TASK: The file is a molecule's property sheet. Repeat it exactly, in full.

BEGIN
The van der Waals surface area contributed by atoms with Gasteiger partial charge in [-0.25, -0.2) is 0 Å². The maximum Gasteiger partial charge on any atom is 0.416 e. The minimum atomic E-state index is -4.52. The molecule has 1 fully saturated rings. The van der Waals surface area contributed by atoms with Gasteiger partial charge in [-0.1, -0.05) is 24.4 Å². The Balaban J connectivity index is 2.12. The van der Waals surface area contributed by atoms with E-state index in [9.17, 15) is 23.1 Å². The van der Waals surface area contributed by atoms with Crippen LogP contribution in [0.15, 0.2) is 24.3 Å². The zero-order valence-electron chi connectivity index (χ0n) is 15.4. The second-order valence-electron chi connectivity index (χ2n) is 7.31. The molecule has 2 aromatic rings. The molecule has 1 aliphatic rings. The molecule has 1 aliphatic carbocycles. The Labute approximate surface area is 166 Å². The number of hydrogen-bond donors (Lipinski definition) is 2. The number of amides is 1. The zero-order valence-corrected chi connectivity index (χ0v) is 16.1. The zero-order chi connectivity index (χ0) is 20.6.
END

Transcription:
The van der Waals surface area contributed by atoms with Gasteiger partial charge in [-0.25, -0.2) is 0 Å². The maximum Gasteiger partial charge on any atom is 0.416 e. The minimum atomic E-state index is -4.52. The molecule has 1 fully saturated rings. The van der Waals surface area contributed by atoms with Gasteiger partial charge in [-0.1, -0.05) is 24.4 Å². The Balaban J connectivity index is 2.12. The van der Waals surface area contributed by atoms with E-state index in [9.17, 15) is 23.1 Å². The van der Waals surface area contributed by atoms with Crippen LogP contribution in [0.15, 0.2) is 24.3 Å². The zero-order valence-electron chi connectivity index (χ0n) is 15.4. The second-order valence-electron chi connectivity index (χ2n) is 7.31. The molecule has 2 aromatic rings. The molecule has 1 aliphatic rings. The molecule has 1 aliphatic carbocycles. The Labute approximate surface area is 166 Å². The number of hydrogen-bond donors (Lipinski definition) is 2. The number of amides is 1. The zero-order valence-corrected chi connectivity index (χ0v) is 16.1. The zero-order chi connectivity index (χ0) is 20.6.